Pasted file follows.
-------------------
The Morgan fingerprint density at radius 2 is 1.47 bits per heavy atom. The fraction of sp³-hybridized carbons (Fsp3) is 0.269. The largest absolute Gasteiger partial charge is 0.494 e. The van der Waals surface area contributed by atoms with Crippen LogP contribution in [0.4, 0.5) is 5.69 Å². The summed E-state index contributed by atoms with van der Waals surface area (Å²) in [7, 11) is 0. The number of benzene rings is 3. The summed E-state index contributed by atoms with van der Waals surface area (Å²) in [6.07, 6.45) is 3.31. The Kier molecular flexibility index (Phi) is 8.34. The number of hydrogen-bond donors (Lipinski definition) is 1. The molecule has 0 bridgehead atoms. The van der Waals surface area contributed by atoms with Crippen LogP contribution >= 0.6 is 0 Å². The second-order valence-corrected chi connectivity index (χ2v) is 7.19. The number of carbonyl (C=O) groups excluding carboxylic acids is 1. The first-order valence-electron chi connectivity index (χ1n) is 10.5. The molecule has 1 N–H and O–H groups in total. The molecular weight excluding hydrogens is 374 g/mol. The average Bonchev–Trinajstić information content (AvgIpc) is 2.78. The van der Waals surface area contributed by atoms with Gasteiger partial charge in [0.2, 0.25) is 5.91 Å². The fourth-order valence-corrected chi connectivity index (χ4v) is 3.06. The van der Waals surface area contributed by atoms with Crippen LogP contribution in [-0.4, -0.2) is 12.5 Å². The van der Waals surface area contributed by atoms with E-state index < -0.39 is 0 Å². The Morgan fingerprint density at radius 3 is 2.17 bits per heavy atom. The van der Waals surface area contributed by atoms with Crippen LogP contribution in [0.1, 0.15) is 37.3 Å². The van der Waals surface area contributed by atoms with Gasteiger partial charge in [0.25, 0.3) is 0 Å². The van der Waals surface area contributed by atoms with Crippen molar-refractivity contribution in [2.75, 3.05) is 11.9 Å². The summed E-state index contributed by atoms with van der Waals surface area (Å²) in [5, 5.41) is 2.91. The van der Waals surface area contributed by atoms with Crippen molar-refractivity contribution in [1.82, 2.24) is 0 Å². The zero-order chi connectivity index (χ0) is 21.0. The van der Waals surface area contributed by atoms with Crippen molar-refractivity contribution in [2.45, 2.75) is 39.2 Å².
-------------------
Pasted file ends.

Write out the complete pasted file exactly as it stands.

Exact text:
The Morgan fingerprint density at radius 2 is 1.47 bits per heavy atom. The fraction of sp³-hybridized carbons (Fsp3) is 0.269. The largest absolute Gasteiger partial charge is 0.494 e. The van der Waals surface area contributed by atoms with Crippen LogP contribution in [0.4, 0.5) is 5.69 Å². The summed E-state index contributed by atoms with van der Waals surface area (Å²) in [7, 11) is 0. The number of benzene rings is 3. The summed E-state index contributed by atoms with van der Waals surface area (Å²) in [6.07, 6.45) is 3.31. The Kier molecular flexibility index (Phi) is 8.34. The number of hydrogen-bond donors (Lipinski definition) is 1. The molecule has 0 bridgehead atoms. The van der Waals surface area contributed by atoms with Crippen LogP contribution >= 0.6 is 0 Å². The second-order valence-corrected chi connectivity index (χ2v) is 7.19. The number of carbonyl (C=O) groups excluding carboxylic acids is 1. The first-order valence-electron chi connectivity index (χ1n) is 10.5. The molecule has 1 N–H and O–H groups in total. The molecular weight excluding hydrogens is 374 g/mol. The average Bonchev–Trinajstić information content (AvgIpc) is 2.78. The van der Waals surface area contributed by atoms with Gasteiger partial charge in [0.2, 0.25) is 5.91 Å². The fourth-order valence-corrected chi connectivity index (χ4v) is 3.06. The van der Waals surface area contributed by atoms with Crippen LogP contribution in [-0.4, -0.2) is 12.5 Å². The van der Waals surface area contributed by atoms with E-state index < -0.39 is 0 Å². The Morgan fingerprint density at radius 3 is 2.17 bits per heavy atom. The van der Waals surface area contributed by atoms with Crippen LogP contribution in [0.1, 0.15) is 37.3 Å². The van der Waals surface area contributed by atoms with Gasteiger partial charge in [0.25, 0.3) is 0 Å². The van der Waals surface area contributed by atoms with Crippen molar-refractivity contribution in [2.75, 3.05) is 11.9 Å². The summed E-state index contributed by atoms with van der Waals surface area (Å²) in [5, 5.41) is 2.91. The van der Waals surface area contributed by atoms with Crippen molar-refractivity contribution in [1.82, 2.24) is 0 Å². The zero-order chi connectivity index (χ0) is 21.0. The van der Waals surface area contributed by atoms with Crippen molar-refractivity contribution in [2.45, 2.75) is 39.2 Å².